A man charged Friday with one of the numerous armed robberies committed in recent weeks against small businesses across southern Maine has a history of theft and burglary convictions, and investigators are now looking at whether he is responsible for more of the unsolved holdups.

Travis Card, 38, was arrested on William Clarke Boulevard about 6:30 a.m. shortly after he left his father’s house on Mechanic Street in Westbrook on his way to work, according to police and Card’s father, Ray Card Jr., 61. He has a family home in Windham but had been staying with his father in recent weeks.

Subsequent searches at Card’s father’s apartment turned up a BB pistol, multiple pairs of gloves, a black sweatshirt and other items, according to a receipt police provided to Ray Card Jr.

FBI agents and police from Westbrook, Portland and South Portland swarmed Travis Card’s vehicle as he was driving to work with his brother, Ray Card Jr. said.

Police said they believe Card was responsible for the robbery of the Gulf Mart on Bridgton Road in Westbrook on April 6. Card was booked into Cumberland County Jail later Friday morning. Bail was set at $50,000 cash, and as of 5 p.m. he was still incarcerated. If he does not post bail, Card is expected to make his first appearance in Cumberland County Unified Criminal Court on Tuesday.

Whether police will charge him with more of the robberies is unclear, and the precise nature of the allegations against him will not be known until the District Attorney’s Office officially files charges before Card’s first court appearance.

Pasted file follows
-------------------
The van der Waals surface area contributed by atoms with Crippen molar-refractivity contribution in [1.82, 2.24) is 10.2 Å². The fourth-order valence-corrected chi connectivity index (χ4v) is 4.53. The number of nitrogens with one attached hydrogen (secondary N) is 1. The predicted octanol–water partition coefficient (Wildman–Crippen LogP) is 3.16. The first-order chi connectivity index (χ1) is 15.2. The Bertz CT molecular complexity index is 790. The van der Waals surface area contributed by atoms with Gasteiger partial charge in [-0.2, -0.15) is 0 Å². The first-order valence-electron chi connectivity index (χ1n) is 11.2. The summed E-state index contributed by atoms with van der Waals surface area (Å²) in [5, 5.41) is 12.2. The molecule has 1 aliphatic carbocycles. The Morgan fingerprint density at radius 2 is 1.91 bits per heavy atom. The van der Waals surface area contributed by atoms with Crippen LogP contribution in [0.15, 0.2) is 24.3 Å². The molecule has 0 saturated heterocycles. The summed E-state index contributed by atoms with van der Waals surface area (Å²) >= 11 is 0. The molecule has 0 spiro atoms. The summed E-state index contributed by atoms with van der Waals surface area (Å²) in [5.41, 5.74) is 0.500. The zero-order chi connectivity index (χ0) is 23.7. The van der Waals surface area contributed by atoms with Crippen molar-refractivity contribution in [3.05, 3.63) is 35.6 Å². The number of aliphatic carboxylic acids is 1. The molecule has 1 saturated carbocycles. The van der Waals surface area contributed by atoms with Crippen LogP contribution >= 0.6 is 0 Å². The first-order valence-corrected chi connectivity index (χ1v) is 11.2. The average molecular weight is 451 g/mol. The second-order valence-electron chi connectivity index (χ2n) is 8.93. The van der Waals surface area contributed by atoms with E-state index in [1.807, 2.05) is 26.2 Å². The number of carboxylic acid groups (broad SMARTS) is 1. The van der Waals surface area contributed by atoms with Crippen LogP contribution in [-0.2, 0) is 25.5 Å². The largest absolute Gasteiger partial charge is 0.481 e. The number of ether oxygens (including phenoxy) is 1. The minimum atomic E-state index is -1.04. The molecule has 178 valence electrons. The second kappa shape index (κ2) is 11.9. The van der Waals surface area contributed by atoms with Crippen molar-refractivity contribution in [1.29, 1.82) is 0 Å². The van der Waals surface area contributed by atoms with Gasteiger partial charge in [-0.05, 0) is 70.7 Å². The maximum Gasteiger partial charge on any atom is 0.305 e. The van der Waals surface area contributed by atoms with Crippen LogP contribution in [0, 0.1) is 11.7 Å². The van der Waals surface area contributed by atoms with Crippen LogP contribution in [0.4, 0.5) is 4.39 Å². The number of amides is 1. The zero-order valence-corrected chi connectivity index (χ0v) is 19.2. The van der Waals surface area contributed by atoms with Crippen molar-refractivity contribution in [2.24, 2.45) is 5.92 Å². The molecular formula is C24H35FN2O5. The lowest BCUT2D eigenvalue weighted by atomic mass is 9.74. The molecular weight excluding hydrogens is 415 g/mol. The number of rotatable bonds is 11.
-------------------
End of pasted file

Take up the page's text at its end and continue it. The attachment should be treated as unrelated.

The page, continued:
SUSPECT’S FATHER’S HOME SEARCHED

Law enforcement has responded to 13 other unsolved robberies in the region, including three others in Westbrook and 10 spread across eight other communities. All of them appear to share characteristics and may be connected, but Westbrook Police Capt. Steve Goldberg would not say Friday if Card was responsible for the others.

“We’re still investigating,” Goldberg said. “At this point, it’s too early to tell for sure.”

Card had been staying with his father in Westbrook for the last three weeks because of marital difficulties, Ray Card Jr. said.

One of the stores that was held up – the Good Things Variety Store – is about two-tenths of a mile from the Mechanic Street apartment searched Friday.

Despite the arrest, Goldberg urged local businesses to “continue to be alert” and stay vigilant about security.

He did not describe what new evidence led to the arrest, but he said police moved quickly as soon as the suspect was identified. The police departments and FBI investigators have been speaking daily through a teleconference, he said.

According to a portion of the search warrant provided to Ray Card Jr., police listed what they believed they might find in the apartment, including a black semi-automatic pistol, blue jeans, a blue hooded sweatshirt, a black ski mask, a pair of black work gloves with a white stripe across the wrist, purple nitrile gloves, a purple or lavendar scarf, a Garmin GPS unit in Card’s work truck, and Card’s black iPhone.